I grew up in a home where family meals were the norm. Nearly every night, nine of us would crowd around the kitchen table to enjoy a home-cooked meal together, recount our days, laugh and argue, celebrating each unique personality's contribution to the whole. Each meal made the fabric of our family stronger. Those experiences have stayed with me as I've grown and started a family of my own, where I happily continue the tradition of sitting down together nightly to share a meal and exchange stories.
For us, food is at the core of what makes us strong, happy and healthy as a family and as individuals. It isn't about calories, nutrients, micro nutrients and so on. It's about engaging our senses, strengthening our community by buying local foods whenever possible and sharing with our friends and neighbors. It's about creating a healthy foundation for our growing children.
We knowingly spend a greater portion of our income on food than the average American household, which works because we forgo things that bring us less value, e.g., cable television, new cars, fancy vacations and more. This sort of conscious decision making is at the core of personal responsibility, and is something we work hard at every day. Living in a rural community, surrounded by farms and dairies and being outside the reach of most mainstream media surely helps.
But today, the individual's ability to exercise personal responsibility has been severely compromised by our industrial food system. Yet defenders of the status quo consistently use "personal responsibility" as a smoke screen to cover the tracks of industrial food, tracks that run roughshod over the mirage of choice and personal responsibility.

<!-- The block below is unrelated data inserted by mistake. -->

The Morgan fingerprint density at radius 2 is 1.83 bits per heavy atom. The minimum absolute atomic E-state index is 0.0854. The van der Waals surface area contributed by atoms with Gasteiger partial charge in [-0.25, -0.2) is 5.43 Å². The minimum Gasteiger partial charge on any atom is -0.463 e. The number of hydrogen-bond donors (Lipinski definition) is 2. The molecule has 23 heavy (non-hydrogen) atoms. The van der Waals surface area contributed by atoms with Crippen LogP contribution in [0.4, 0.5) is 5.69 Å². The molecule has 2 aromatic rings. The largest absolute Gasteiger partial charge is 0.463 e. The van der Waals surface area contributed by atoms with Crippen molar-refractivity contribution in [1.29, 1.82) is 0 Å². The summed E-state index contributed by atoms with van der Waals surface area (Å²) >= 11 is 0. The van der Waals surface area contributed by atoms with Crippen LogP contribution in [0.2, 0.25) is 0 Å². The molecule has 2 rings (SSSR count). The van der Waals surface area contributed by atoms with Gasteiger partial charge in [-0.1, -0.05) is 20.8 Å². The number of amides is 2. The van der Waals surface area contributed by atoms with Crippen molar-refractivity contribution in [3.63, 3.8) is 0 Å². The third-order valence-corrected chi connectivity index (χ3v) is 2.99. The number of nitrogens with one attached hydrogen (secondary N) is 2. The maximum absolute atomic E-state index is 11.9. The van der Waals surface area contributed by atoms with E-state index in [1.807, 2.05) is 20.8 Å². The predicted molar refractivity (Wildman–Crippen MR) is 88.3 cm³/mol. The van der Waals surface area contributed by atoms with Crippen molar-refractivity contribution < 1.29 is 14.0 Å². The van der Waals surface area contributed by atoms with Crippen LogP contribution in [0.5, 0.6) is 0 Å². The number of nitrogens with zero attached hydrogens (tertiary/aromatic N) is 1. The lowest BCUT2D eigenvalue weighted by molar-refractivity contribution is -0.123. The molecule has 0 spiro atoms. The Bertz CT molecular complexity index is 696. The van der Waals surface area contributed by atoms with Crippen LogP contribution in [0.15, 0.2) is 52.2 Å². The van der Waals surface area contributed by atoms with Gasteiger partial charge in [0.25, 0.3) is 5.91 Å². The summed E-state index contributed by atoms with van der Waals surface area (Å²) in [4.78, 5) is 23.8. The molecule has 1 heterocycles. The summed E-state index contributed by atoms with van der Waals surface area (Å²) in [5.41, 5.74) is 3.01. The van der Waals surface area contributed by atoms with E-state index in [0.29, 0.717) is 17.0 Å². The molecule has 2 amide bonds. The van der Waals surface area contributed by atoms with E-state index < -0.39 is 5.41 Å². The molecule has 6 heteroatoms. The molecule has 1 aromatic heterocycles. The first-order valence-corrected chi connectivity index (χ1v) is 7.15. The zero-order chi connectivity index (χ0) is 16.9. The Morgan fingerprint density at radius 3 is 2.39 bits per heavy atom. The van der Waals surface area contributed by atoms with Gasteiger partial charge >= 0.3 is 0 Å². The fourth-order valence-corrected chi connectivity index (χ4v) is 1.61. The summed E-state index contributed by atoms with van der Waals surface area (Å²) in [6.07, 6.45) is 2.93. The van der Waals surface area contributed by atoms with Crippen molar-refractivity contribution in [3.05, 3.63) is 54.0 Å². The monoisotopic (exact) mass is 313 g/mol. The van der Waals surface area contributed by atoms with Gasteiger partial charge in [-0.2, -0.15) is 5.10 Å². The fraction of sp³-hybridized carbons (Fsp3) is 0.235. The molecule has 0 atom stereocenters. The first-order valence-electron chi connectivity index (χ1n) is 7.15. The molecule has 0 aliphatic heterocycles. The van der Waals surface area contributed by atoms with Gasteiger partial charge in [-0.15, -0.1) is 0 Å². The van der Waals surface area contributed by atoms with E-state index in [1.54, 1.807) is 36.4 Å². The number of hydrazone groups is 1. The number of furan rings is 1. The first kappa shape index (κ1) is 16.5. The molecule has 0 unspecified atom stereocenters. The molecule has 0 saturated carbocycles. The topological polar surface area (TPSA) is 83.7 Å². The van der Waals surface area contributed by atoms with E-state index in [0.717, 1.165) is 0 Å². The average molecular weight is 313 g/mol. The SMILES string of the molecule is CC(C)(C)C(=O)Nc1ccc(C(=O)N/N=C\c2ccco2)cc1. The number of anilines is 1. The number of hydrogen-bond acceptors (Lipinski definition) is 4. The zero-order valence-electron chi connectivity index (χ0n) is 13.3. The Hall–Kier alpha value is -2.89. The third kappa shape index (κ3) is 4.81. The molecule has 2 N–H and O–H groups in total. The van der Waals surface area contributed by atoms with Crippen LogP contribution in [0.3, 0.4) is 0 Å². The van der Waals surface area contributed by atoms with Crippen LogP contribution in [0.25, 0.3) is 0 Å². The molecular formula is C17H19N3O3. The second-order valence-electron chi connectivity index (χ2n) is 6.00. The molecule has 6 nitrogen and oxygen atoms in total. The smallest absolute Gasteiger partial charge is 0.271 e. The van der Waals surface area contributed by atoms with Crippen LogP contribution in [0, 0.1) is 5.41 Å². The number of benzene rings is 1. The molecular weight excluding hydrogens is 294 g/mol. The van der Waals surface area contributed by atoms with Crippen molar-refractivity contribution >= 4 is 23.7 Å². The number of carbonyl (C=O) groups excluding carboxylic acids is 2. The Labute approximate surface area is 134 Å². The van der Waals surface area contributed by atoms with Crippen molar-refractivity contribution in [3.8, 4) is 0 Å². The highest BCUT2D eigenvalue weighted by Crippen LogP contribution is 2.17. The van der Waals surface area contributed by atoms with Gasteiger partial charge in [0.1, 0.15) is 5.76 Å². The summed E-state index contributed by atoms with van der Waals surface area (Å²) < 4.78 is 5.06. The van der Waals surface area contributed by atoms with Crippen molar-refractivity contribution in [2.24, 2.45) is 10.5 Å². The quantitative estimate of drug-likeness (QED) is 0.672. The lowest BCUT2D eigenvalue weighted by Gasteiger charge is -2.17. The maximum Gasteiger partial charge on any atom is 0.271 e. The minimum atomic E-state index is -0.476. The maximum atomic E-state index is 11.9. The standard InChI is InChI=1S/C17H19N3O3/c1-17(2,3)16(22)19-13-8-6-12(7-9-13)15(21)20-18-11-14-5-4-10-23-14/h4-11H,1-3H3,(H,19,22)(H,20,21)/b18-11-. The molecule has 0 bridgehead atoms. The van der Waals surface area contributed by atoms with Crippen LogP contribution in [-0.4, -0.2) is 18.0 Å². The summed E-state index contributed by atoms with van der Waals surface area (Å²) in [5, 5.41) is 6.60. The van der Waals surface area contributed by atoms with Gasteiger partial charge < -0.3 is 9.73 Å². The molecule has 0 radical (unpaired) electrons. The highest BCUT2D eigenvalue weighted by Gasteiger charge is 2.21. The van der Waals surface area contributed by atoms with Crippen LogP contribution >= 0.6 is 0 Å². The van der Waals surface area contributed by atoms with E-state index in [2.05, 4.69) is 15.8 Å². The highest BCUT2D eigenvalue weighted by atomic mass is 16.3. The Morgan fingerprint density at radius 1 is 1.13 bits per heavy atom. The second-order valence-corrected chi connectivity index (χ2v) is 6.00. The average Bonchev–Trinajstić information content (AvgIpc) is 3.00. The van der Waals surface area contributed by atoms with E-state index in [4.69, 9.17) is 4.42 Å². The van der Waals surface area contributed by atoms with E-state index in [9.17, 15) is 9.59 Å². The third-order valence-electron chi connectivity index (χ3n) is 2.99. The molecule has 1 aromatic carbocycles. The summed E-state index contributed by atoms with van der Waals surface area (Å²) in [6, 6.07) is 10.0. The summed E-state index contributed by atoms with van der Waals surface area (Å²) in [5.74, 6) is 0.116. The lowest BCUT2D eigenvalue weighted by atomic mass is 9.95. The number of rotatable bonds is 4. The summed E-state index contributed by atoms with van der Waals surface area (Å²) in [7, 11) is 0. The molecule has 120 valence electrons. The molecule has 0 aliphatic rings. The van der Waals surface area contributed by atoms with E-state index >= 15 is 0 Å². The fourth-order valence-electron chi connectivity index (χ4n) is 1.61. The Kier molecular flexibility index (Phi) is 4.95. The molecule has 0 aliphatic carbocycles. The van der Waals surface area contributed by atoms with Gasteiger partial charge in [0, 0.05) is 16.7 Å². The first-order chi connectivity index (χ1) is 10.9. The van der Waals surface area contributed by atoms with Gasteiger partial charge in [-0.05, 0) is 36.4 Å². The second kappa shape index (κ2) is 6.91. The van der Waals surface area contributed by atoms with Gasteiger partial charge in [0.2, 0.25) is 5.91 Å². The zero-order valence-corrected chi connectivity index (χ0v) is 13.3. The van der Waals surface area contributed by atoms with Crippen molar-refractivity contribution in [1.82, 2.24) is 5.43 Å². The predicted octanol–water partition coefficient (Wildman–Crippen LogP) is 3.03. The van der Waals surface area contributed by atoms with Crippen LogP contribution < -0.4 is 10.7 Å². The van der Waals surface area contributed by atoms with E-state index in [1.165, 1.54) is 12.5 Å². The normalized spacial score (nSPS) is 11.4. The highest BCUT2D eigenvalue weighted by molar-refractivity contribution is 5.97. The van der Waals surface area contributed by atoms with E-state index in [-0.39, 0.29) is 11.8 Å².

It is clear that industrial food knowingly develops and promotes food-like substances that make us fat, spread diet-related diseases and disregard unsustainable impacts on our environment. Backed by hundreds of billions of dollars in product development, marketing, advertising and lobbying, along with government regulations favoring industrial food, there is seemingly nothing standing in their way.
Except for those who believe it is time to rein in processed foods. Our numbers are rapidly growing, making us increasingly capable of driving real, meaningful change, especially through entrepreneurial means (see Pro Food). These changes will take many forms, but here is one that I find particularly compelling.
First, we significantly reduce the number of highly processed food-like products (and the many empty calories they deliver). Next, we repopulate those now-empty shelves with whole and minimally-processed foods. Finally, with fewer processed foods, which take up considerable floor space in today's supermarkets, we begin replacing these unsustainable retail dinosaurs with intimate, community-oriented food stores (<5,000 square="" feet),="" designed="" from="" the="" ground="" up,="" to="" help="" consumers="" expand="" in-home="" food="" preparation,="" what="" we="" used="" call="" "cooking."="" And="" with="" triple-bottom-line="" operating="" models="" (see="" ="">5,000>